"I believe in the information age the role of the government is to empower people with the tools to make the most of their lives, to tear down the barriers of that objective, and to create conditions within which we can go forward together."
- President William J. Clinton
"Technological leadership is vital to the national interests of the United States. Most of the Federal Research and education investment portfolio enjoyed bipartisan support during the first term of the Clinton Administration. I would hope that we can continue to extend this partnership with Congress across our entire science and technology agenda."
- John Podesta, Chief of Staff to President Clinton, Remarks on R&D Funding at the National Press Club, September 1, 1999
"Innovation - the transformation of knowledge into new products, processes, and services - involves more than just science and technology. National policy and public institutions create and environment that can encourage or detract from firm's innovative activity."
- John Yochelson, President, Council on Competitiveness
"The federal and state governments must ensure the strength and adequacy of the knowledge base, the skills, and the institutions that promote economic trade and competitiveness and seek to remove disincentives to private innovation and risk taking. This event will go some ways towards expanding the dialog between government and business on these points."
- Lewis M. Branscomb, Aetna Professor Emeritus of Public Policy and Corporate Management, John F. Kennedy School of Government
"Industry's recent strong investments in R&D, particularly discovery research, and increased collaboration among industry, universities, and government labs, make this an ideal time to reexamine the innovation infrastructure and mechanisms for enhancing innovation in the United States as we anticipate even stronger global competition in the coming decades."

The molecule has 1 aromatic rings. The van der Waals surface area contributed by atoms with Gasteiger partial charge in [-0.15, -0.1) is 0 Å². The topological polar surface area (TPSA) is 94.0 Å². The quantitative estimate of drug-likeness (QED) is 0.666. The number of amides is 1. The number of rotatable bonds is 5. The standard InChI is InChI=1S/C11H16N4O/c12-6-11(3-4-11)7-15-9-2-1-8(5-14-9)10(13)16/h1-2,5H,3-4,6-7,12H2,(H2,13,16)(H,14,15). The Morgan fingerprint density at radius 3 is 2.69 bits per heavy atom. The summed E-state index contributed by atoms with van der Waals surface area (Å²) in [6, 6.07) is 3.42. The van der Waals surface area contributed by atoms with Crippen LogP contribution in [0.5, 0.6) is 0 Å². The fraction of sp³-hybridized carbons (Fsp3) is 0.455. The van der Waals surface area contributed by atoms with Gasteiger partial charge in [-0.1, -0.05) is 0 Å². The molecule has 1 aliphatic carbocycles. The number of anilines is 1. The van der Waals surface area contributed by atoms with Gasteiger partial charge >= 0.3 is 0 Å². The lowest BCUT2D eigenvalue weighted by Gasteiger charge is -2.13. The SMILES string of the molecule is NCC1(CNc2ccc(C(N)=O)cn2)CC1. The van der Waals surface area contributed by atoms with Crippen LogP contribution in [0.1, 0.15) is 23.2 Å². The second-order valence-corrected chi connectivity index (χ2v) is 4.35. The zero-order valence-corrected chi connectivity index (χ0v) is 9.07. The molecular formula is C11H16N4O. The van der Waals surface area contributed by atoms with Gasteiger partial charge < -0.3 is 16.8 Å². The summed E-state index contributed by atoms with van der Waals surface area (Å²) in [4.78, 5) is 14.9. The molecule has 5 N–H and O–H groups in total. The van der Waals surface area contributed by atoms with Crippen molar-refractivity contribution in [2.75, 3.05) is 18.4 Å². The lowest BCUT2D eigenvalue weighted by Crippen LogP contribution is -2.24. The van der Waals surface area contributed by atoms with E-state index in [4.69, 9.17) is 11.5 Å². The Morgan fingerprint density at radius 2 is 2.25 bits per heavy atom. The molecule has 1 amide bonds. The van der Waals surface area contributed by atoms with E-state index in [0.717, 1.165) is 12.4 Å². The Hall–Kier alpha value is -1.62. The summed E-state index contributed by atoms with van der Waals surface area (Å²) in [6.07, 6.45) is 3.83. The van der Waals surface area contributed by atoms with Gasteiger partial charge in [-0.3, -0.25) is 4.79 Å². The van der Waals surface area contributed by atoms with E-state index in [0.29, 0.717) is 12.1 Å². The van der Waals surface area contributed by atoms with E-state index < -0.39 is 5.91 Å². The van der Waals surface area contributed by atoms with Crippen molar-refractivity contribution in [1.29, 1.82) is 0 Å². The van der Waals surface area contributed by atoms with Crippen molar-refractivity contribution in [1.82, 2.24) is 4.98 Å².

- Charles F. Larson, Executive Director, Industrial Research Institute
Held on November 30 and December 1, 1999
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Background Information· Summit Background Information
The Federal role in supporting scientific and technological innovation is receiving growing attention. Recent years have seen a number of reviews and articles highlighting the Federal government's role in the innovation process. The National Science and Technology Council (NSTC) in association with several key national groups, convened a Summit on Innovation to explore the future direction and properties for federal support of innovation. The Summit on Innovation provided the NSTC with valuable public input, which will be useful as it develops Federal policy to enhance innovation into the new millennium.
The Summit brought together high level experts on the innovation process from a broad range of organizations: business, government, non-profit institutions, and the research community. Drawing on these diverse perspectives, both obstacles to and opportunities for enhanced innovation was examined.
The NSTC is sponsor the summit in association with the Council on Competitiveness, the Industrial Research Institute, the Science and Technology Policy Institute at RAND, the State Science and Technology Institute, and the Woodrow Wilson Institute and the Center for International Science and Technology Policy at The George Washington University.
In preparation for this event, Dr. Neal Lane, Assistant to the President for Science and Technology, issued a call for papers. Issue papers received in response to that call may be viewed here.
The National Science and Technology Committee would like to thank the following for submitting papers for the Summit:
A draft overview of these submitted papers, prepared by Science and Technology Policy Institute at RAND at OSTP's request as a tool for planning the Summit agenda, is also available online. This unreviewed and unedited draft is intended to further discussions begun by summit attendees and to more fully inform those unable to be present. This draft is a guide and is not intended to present statements either of substantive fact nor of policy. Comments on the draft overview may be directed to email@example.com.
A series of policy formulation sessions were convened during the Summit that focused on issues culled from papers submitted in response to Dr. Neal Lane's request last August. These sessions were facilitated and led by experts in the given issue area. Each group presented the results of their sessions on day 2 at the Summit's final plenary meeting. The slides from the presentations may be viewed here.
Additional information about the Summit can be obtained from by contacting firstname.lastname@example.org. Comments on any of these topics or on the Summit materials are welcome.
This site will continue to present information on the outcome of the Summit on Innovation as it develops. Please check the site periodically for updates